Greenspace: Report: Minnesota can be 70 percent renewable by 2050
Minnesota could shift to 70 percent renewable energy by 2050 for about the same costs as natural gas generation, a new study has found.
A report was commissioned by Minnesota Solar Pathways, a group of utilities, nonprofits and government agencies that are working to meet a state-mandated goal set in 2013 for the the state to generate 10 percent of state’s electric needs from solar sources by 2030. It shows several scenarios that model future renewable energy generation costs. Released last week, it shows that increasing power generation from solar and wind would cost no more than creating new natural gas power generation.
It also lays out some ambitious scenarios for increasing the state’s solar capacity.
The study was funded by the U.S. Department of Energy as part of the Minnesota Solar Pathways initiative to see how the state can meet a goal set in 2013 of generating 10 percent of state’s electric needs from solar sources by 2030.
However, the 10 percent solar goal is still ambitious. Solar power generated about 1.2 percent of Minnesota’s power generation through 2017.
The state’s electric infrastructure by 2050 can reliably deliver power with using renewable energies as 70 percent of generating capacity and 30 percent of electricity coming from fossil fuels. Fossil-fuel plants ensure a steady power supply since wind and solar are intermittent energy sources.
Renewable energy makes up 25 percent of electricity generation in Minnesota at the end of 2017. That’s ahead of a state goal of 25 percent by 2025.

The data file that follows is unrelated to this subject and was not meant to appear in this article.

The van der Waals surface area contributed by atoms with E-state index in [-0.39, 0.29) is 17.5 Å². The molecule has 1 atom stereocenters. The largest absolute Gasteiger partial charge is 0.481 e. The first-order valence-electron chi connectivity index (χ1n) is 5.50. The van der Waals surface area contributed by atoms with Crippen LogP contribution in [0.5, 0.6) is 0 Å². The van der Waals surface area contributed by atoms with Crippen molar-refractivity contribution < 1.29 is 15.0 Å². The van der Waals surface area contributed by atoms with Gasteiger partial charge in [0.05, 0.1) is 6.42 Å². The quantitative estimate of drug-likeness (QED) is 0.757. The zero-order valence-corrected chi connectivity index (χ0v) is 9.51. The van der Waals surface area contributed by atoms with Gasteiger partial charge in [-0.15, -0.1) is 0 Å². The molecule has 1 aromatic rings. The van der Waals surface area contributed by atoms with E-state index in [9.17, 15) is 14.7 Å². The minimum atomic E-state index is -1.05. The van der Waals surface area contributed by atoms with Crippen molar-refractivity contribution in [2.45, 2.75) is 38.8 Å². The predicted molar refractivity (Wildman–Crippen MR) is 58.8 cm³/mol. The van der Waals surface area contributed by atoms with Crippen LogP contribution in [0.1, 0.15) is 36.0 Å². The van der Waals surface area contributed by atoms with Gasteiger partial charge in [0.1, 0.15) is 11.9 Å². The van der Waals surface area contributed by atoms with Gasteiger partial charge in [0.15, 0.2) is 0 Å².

“The report is pretty conservative and uses, frankly, outdated assumptions about natural gas,” said Rick Morris, Rochester clean energy organizer for Sierra Club’s North Star Chapter. “With those assumptions and even placing no value on climate disruption, this still paints a very bright picture of where we should be placing our infrastructure plans.”
Nuclear power made up 23 percent of Minnesota-generated power at the end of 2017. The rest came from fossil fuels — primarily coal.
Dru Larson, of Rochester Public Utilities, sat on the Solar Pathways Technical Committee to give feedback on the solar potential analysis in the study.
The study showed costs for creating new renewable generation capacity will continue to fall even as federal subsidies for them expire. Wind energy remains the cheapest form of new power generation in Minnesota in 2017 even without federal subsidies. Wind farms receive a 30 percent production tax credit, which phases out at the end of 2019. The second-cheapest new capacity creation is natural gas.
Solar farms get a 30 percent federal investment tax credit through 2019. That phases down to 10 percent over a few years. However, costs for new solar projects have fallen. Technological advances and the growing solar and wind markets have helped drive down costs.